Where is Gretchen Carlson when we need her?
The former FOX (FOXA) News Channel anchor was fired late last month by Fox News emperor Roger Ailes. This prompted a lawsuit by Carlson last week charging sexual harassment against Ailes. He and his lawyer have denied her charge.
“’I think you and I should have had a sexual relationship a long time ago,’” Ailes told Carlson late last year, according to Carlson’s lawsuit. “Carlson rebuffed Ailes’ sexual demands at that meeting, and nine months later, Ailes ended her career at Fox.”
But could there be more to it than just sex? Nine days before she was fired, Carlson said something unusual for Fox News and something rarely heard anywhere in recent days since a Dallas sniper killed five police officers and wounded seven more with a semi-automatic assault rifle Thursday night.
Her words that June day were the kind that could get an employee blacklisted at the right-wing “news” network.
“The assault weapon ban in this country should be reinstated,” Carlson said near the end of her 2 p.m. show, The Real Story with Gretchen Carlson, on June 14. “Maybe it’s time for more of us to start getting real, to try to come together and actually get things done.”
At the time, Carlson was referring to the Orlando massacre that left 49 people dead in a gay night club.
But her words could have applied to last Thursday’s slaughter by an African-American man in Dallas who, before police killed him with a bomb-toting robot, said he was acting in support of the Black Lives Matter group that protests the recent killings of black men by white cops.
One black man’s death by police bullets came Tuesday in Louisiana; the other came Wednesday in Minnesota. Both deaths were recorded by mobile phones. The videos were shown and discussed extensively by most news networks not named Fox.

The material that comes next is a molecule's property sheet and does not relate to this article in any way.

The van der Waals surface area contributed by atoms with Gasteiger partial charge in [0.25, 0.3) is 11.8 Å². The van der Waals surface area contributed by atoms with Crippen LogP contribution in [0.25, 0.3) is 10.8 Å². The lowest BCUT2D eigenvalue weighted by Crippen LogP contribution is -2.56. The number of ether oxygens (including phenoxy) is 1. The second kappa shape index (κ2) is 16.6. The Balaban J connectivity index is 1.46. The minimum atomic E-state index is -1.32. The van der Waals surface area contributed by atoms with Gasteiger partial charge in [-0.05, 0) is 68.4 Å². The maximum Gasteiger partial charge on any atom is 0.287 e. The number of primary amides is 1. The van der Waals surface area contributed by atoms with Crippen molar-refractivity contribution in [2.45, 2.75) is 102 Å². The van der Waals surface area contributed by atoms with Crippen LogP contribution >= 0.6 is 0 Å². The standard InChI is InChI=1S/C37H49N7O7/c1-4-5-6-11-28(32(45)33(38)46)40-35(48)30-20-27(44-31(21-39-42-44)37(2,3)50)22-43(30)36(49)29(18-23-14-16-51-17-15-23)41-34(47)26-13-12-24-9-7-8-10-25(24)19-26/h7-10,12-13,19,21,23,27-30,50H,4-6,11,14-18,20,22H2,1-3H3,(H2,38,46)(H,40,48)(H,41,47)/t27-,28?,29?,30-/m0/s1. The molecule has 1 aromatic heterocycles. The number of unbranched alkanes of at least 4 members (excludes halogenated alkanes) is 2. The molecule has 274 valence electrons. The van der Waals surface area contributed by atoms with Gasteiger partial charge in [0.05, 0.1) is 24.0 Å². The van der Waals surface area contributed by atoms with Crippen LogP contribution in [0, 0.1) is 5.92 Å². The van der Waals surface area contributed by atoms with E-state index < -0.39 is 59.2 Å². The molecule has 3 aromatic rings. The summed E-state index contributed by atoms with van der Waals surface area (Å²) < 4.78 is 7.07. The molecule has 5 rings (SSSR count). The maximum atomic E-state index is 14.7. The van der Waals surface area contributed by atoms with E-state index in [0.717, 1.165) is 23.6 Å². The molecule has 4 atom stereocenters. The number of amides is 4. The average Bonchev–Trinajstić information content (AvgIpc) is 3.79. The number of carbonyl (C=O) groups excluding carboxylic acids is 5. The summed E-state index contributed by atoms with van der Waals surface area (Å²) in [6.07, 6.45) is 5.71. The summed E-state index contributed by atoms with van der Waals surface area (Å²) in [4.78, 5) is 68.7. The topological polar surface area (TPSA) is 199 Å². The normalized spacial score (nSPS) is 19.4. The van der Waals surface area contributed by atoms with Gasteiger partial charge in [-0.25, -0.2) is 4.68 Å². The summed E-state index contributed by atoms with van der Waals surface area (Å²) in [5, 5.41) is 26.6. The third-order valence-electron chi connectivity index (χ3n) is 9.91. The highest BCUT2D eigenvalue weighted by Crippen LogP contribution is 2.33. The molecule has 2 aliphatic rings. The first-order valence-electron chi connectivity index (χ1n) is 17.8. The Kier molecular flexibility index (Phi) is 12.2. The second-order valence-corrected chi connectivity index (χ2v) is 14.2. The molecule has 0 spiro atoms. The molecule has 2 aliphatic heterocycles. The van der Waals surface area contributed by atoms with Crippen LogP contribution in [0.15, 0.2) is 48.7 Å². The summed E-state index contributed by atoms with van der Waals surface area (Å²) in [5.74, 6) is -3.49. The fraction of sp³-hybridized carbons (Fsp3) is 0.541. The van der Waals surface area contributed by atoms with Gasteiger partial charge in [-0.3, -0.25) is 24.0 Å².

“Everyone is so damned silo-ed,” said Brian Stelter, who hosts CNN’s Reliable Sources, which critiques the media.
He was referring to narrowly focused news consumers who know where to go to get affirmation of their core beliefs.
“I don’t know if Fox News viewers even knew about these police shootings in detail,” Stelter said.
Carlson also said something interesting on June 21, two days before her firing.
The former Miss America reported that it was her 50th birthday, not the sort of thing that is celebrated at a company preferring its women on camera to be young, blond and shapely—wearing short, sleeveless, red dresses. Cleavage is optional but never discouraged.
“You might as well own it and be happy,” Carlson said of her age. “And, boy, do I have so much to be grateful for.”
Her lawsuit was big news for Stelter, who devoted the first half of his allotted hour to the story and interviewed several commentators.
“This was a bombshell,” Stelter said of Carlson’s lawsuit.
One of his guests was Gabriel Sherman of New York Magazine whose 2014 book about Ailes—The Loudest Voice in the Room—detailed allegations of sexual harassment by Ailes over decades. On Saturday, Sherman published a story that quoted other women who said they were victims of Ailes.